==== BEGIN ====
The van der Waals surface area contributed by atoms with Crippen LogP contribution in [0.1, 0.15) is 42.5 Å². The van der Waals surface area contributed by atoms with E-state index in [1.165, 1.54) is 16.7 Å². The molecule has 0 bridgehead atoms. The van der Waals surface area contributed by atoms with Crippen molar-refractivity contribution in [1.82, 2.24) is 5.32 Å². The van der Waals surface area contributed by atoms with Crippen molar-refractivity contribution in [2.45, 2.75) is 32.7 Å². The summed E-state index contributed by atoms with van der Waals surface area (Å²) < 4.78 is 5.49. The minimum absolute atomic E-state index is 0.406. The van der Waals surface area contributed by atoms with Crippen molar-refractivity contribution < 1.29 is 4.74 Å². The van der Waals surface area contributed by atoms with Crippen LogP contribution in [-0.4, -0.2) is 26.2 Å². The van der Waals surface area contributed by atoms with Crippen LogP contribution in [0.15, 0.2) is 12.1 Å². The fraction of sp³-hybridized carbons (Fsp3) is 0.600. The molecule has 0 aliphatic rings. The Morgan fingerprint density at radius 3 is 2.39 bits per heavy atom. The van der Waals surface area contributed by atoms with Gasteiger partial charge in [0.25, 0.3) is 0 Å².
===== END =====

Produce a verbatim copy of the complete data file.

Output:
The van der Waals surface area contributed by atoms with Crippen LogP contribution in [0.1, 0.15) is 42.5 Å². The van der Waals surface area contributed by atoms with E-state index in [1.165, 1.54) is 16.7 Å². The molecule has 0 bridgehead atoms. The van der Waals surface area contributed by atoms with Crippen molar-refractivity contribution in [1.82, 2.24) is 5.32 Å². The van der Waals surface area contributed by atoms with Crippen molar-refractivity contribution in [2.45, 2.75) is 32.7 Å². The summed E-state index contributed by atoms with van der Waals surface area (Å²) < 4.78 is 5.49. The minimum absolute atomic E-state index is 0.406. The van der Waals surface area contributed by atoms with Crippen molar-refractivity contribution < 1.29 is 4.74 Å². The van der Waals surface area contributed by atoms with Crippen LogP contribution in [-0.4, -0.2) is 26.2 Å². The van der Waals surface area contributed by atoms with Crippen LogP contribution in [0.15, 0.2) is 12.1 Å². The fraction of sp³-hybridized carbons (Fsp3) is 0.600. The molecule has 0 aliphatic rings. The Morgan fingerprint density at radius 3 is 2.39 bits per heavy atom. The van der Waals surface area contributed by atoms with Gasteiger partial charge in [0.25, 0.3) is 0 Å².